Dr. Louise Caffrey is the Course Director of the Masters in Applied Social Research and also delivers the Evaluation methods module. Dr. Philip Curry leads on the Quantitative Research Methods Module while Dr. Paula Mayock delivers Qualitative Research Methods and Research Ethics. Dr. Catherine Conlon teaches Research Design and Dr. Lynne Cahill teaches literature review methods.
Dr. Louise Caffrey is course director of the MSc Applied Social Research and Assistant Professor in Social Policy in the School of Social Work and Social Policy at Trinity College Dublin. Much of Louise's research stems from a core interest in the challenges of implementing public policy in organisations. Her research has sought to better understand, firstly why implementing policy is so challenging and, secondly, how we can better evaluate public policy initiatives and programmes so that evaluation findings are more useful for policy makers. Louise specialises in understanding public sector organisations as Complex Adaptive Systems (CAS) and using Systems approaches and Realist Evaluation & Synthesis approaches. Her research has studied policy implementation in both child protection and health systems and explores overarching themes of system safety, inter-professional working and intended and unintended effects of performance management and measurement. As well as teaching evaluation methods on the MSc, externally Louise (with Dr. Edurne Garcia Iriarte) has designed a evaluation methods teaching module for United Nations staff. She also teaches systems thinking approaches to social work students and critical analysis and argument development to social policy students.
Dr. Philip Curry is a social psychologist and Assistant Professor at the School of Social Work and Social Policy, Trinity College Dublin. He teaches quantitative research methods to students of the Masters in Applied Social Research and Psychology to undergraduate Social Work students. His research focuses on the perspectives, experiences and behaviours of children and young people in relation to migration and diversity. He is particularly interested in empirical evaluation of policy initiatives to enhance inter-ethnic relations among children, the driving question behind his research being to determine what children, schools and communities can do to ensure that all parties get the most out of multi-cultural societies.
Dr. Paula Mayock is an Associate Professor in Social Policy at the School of Social Work and Social Policy and Senior Researcher at the Children's Research Centre, Trinity College Dublin. She is a qualitative methodologist with a particular interest in biographical and qualitative longitudinal research methods and is currently Course Director of the Masters in Applied Social Research. Her research focuses primarily on the lives and experiences of marginalised youth, covering areas such as homelessness, drug use and drug problems, sexuality, and mental health. Paula is the recipient of numerous research awards from statutory and voluntary agencies (e.g. Department of Children and Youth Affairs, Health Service Executive, Crisis Pregnancy Agency, Homeless Agency, National Office for Suicide Prevention, Gay and Lesbian Equality Network, Dublin Region Homeless Executive, Focus Ireland). She is a NIDA (National Institute on Drug Abuse) INVEST Post-doctoral Fellow (2006-07) and an IRC (Irish Research Council) Research Fellow (2009-10). She was also the recipient of an IRCHSS 'New Ideas' Award (2011). Paula is the author of numerous articles, book chapters and research reports. She is an Assistant Editor of the international journal Addiction and the founder and chairperson of the Women’s Homelessness in Europe Network.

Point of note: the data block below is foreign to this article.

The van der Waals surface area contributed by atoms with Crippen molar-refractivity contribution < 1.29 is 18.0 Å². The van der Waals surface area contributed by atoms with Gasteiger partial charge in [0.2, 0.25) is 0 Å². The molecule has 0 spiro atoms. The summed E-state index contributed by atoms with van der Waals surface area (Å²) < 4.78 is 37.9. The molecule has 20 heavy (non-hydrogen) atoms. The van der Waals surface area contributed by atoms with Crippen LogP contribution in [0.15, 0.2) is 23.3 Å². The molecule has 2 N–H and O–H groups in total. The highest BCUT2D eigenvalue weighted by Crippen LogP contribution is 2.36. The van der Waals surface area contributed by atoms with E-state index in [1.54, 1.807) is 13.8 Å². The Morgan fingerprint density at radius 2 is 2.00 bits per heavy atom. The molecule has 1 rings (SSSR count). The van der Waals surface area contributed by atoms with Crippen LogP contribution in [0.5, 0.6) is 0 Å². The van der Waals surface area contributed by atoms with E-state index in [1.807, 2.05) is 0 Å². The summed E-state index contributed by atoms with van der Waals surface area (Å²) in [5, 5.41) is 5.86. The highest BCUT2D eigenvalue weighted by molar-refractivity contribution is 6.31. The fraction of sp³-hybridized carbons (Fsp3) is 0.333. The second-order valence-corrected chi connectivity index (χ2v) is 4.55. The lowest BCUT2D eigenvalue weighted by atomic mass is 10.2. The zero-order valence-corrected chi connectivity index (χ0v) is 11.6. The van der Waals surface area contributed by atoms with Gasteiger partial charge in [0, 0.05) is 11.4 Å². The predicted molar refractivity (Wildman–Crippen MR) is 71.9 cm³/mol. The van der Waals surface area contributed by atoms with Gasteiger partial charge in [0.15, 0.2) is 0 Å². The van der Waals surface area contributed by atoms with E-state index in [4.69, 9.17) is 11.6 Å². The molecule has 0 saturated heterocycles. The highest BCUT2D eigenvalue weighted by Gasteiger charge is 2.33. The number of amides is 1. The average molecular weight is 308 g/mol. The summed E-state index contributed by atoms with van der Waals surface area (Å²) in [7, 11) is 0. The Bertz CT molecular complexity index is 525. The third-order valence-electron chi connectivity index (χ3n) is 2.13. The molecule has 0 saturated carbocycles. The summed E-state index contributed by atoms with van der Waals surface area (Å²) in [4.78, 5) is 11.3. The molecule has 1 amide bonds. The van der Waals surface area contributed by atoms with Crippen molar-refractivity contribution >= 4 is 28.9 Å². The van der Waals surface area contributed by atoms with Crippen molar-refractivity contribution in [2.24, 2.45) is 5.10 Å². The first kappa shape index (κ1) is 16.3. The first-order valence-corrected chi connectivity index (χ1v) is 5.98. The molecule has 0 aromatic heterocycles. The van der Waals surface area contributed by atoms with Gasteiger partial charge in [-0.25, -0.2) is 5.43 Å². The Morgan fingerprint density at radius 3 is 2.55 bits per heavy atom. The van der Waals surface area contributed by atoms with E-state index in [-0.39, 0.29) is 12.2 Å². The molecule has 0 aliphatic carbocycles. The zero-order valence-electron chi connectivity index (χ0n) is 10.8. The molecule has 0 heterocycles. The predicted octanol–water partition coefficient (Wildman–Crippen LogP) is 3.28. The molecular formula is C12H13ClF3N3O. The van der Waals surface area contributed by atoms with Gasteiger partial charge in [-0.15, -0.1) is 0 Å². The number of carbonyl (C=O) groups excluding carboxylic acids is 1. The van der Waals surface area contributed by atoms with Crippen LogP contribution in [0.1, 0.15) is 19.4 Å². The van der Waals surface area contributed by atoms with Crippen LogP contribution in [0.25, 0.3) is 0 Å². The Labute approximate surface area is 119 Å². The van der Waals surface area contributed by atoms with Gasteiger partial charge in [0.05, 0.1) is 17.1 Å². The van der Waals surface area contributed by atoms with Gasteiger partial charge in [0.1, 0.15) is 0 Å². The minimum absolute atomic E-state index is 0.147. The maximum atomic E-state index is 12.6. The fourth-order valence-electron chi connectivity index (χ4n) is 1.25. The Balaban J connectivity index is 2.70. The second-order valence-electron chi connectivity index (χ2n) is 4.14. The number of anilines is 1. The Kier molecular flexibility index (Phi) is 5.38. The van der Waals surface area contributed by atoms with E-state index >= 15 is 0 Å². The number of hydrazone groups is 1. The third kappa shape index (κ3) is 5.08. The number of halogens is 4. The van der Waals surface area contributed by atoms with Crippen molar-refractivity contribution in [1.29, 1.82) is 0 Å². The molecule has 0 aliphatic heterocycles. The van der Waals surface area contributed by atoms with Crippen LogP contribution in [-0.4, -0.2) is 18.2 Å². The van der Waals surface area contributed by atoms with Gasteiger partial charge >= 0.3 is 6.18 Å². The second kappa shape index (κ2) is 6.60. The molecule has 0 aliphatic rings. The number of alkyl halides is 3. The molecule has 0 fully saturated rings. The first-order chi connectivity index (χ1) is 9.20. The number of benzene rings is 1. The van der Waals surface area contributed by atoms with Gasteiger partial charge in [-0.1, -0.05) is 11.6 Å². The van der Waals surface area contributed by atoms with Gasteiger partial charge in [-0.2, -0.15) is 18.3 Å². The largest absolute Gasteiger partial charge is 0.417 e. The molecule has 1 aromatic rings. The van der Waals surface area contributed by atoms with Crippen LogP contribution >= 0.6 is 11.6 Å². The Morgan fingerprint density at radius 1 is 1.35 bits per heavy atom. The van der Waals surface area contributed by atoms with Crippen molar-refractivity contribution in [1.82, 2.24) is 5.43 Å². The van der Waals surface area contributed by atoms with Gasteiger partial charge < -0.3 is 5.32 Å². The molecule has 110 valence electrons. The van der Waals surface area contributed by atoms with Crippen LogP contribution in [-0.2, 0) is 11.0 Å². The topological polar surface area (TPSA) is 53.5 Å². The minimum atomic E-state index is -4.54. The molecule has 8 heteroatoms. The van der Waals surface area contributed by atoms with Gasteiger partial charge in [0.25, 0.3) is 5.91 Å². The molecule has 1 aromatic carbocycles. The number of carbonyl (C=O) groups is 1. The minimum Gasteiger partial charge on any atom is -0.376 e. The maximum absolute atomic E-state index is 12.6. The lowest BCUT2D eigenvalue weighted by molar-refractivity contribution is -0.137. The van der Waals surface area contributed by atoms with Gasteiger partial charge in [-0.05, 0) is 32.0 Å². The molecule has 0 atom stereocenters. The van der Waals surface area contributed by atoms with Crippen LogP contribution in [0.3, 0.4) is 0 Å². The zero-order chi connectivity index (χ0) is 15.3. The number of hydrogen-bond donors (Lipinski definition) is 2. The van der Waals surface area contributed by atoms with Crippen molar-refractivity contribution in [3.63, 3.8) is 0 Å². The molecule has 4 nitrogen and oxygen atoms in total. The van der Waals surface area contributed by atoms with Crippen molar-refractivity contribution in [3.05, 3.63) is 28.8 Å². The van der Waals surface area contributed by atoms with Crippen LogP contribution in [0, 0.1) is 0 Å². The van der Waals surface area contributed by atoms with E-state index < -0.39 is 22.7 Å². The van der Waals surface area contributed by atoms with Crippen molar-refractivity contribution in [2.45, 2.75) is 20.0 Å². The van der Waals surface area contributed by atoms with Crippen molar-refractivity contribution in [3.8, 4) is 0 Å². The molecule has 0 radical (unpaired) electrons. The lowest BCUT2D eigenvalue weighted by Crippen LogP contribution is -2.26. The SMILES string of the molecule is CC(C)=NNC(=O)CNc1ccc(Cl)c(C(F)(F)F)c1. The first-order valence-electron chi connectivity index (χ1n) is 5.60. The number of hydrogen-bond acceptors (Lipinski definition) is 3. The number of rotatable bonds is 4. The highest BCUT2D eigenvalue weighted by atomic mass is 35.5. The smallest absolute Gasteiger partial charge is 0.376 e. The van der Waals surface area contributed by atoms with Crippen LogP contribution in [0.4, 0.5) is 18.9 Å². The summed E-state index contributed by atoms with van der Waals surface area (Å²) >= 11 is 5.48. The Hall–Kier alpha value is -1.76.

Catherine is an Associate Professor in Social Policy at the School of Social Work and Social Policy, Trinity College Dublin. Her research interests are: gender, sexuality and reproductive health; intergenerational family relations; sexual socialization and; critical qualitative methodologies. Her teaching areas currently include Families and Social Policy in Ireland and Research Methods for Practitioners. She has a strong track record of applied policy research including for the HSE Crisis Pregnancy Programme/Crisis Pregnancy Agency, the Equality Authority and the Combat Poverty Agency. She co-authored, with Evelyn Mahon and Lucy Dillon Women and Crisis Pregnancy published by Government Publications in 1998. Recent academic publications include lead authored articles in Gender & Society (Women (Re)Negotiating Care across Family Generations: Intersections of Gender and Socioeconomic Status. 28, (5) 729-751, 2014. ) and Qualitative Research (Emergent Reconstruction’ in Grounded Theory: Learning from Team Based Interview Research. 15, (1) 39-56, 2015). Forthcoming publications include a co-edited collected (with Aideen Quilty and Sinead Kennedy) entitled The Abortion Papers Ireland Volume Two with Cork University Press. An interest in innovative translation of applied policy research led to a recent project translating research with women concealing pregnancy into an Opera performance in collaboration with colleagues in Music and English.
Dr. Lynne Cahill
At the School of Social Work and Social Policy, Dr. Lynne Cahill has the title of Adjunct Assistant Professor. In 2009, Lynne finished her MSc in Applied Social Research, and in 2018, she completed her PhD at the School of Social Work and Social Policy. Her doctoral research examined intimate partner abuse in female same sex relationships. For the previous three years, Lynne is the lead researcher on a national programme to address long-term homelessness, Housing First. Her areas of interest include systems change/ reform, homelessness, and LGBTQ experiences of intimate partner abuse. Lynne teaches database searching, qualitative research techniques, and how to do literature reviews.